Oh, and this about having to be rescued far far away. Risking others life, costly as well. Is this really an argument? Is it better with a 50 year old Swan? Or, any other kind of boat which for some reason starts to leak, hits something or whatever?
Should we prohibit sailing over large distances? That would be the ultimate consequence of such an argument.
Well, yes, it is really an argument. Your rescuers will ideally be fellow racers who nevertheless take a big risk doing it, but they are "in the game" so each racer is grateful if they can assist another, and typically get time-compensation for it, which is only fair.
But (as here) the containership crew were volunteers following "the best tradition of the sea" as the merchant sailor typically do, and at considerable cost to their companies in lost time, willingly undertaken by owners as well as crews. This is how AMVER works, and why most ships volunteer to be in it. The Open 60 crew here describe how they were getting smashed around on the Jacobs ladder, and *how the ships crew descended to help them nevertheless* Sometimes these rescue crews are injured or lost themselves, either physically or the whole ship can be lost as they stand by the distress vessel in worsening weather, and lose their own ship as a result (yes, it's happened, the MARINE ELECTRIC lost off the Virginia Capes in 1983, only three survivors).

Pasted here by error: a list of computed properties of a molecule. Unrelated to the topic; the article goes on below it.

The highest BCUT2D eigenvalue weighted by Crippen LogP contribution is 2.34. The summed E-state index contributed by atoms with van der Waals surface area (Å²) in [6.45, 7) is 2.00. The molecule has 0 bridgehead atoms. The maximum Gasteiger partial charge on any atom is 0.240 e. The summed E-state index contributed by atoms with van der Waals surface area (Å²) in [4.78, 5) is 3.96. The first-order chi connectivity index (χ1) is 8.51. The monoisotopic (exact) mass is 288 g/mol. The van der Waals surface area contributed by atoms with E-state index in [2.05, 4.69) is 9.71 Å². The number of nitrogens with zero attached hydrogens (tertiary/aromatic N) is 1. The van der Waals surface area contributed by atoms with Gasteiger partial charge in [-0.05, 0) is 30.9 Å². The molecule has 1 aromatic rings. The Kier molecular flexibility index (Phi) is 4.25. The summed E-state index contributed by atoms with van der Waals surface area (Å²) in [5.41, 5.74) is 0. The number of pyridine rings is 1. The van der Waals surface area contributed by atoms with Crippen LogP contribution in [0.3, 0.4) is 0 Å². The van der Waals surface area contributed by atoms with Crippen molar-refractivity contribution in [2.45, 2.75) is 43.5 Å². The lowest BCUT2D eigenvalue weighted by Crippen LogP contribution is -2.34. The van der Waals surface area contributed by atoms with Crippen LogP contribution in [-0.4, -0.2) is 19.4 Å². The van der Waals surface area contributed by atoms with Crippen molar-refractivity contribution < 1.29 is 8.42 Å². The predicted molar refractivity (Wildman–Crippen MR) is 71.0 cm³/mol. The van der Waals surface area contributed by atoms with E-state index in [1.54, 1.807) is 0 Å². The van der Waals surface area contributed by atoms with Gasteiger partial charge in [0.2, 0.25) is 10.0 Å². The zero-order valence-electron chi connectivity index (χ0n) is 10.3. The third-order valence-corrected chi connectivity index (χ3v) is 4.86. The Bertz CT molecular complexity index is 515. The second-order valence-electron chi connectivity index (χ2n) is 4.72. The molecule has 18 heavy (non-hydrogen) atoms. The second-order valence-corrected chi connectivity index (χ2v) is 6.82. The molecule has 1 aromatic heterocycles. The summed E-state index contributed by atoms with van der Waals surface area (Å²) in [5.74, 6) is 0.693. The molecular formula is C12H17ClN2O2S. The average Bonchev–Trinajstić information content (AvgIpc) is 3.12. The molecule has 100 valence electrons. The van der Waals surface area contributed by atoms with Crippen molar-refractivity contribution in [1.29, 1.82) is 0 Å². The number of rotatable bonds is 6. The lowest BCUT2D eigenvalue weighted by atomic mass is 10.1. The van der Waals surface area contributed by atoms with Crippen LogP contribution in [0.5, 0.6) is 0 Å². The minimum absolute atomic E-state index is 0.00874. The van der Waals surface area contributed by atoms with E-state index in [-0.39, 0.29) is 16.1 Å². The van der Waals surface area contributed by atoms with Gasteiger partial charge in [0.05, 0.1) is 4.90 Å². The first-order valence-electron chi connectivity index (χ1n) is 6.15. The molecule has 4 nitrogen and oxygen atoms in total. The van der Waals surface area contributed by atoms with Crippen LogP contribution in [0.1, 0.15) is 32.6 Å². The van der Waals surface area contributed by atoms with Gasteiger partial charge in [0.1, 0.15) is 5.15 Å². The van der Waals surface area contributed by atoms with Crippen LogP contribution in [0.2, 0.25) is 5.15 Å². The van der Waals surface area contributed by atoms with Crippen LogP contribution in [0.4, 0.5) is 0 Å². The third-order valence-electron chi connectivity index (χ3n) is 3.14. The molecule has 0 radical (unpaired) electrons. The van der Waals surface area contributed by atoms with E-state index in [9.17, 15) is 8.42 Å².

It's a real risk to them. And the Coast Guard's (informal) motto at the rescue stations is, "you have to go out--you don't have to come back", and they didn't make it up out of thin air either. Yes, it's their job, but making them do it is not a zero-sum game. And as a matter of principle they do not charge money for it, even though sometimes it would seem (to me) more than fair to do so in the event of some particularly sketchy voyages.
And no, we shouldn't prohibit sailing long distances nor singlehanding, but nor should we be dismissive of the risk of rescuers, when going for "maximum" anything (speed, distance, endurance) out there. To me it borders on irresponsibility in *some* instances. I'm not sure this is one of them, I do tend to think this was an atypical failure (meaning hull vice rudder or rig, whose cause may never be known absent that hull to look at).
Full disclosure: I'm retired USCGR so I like them....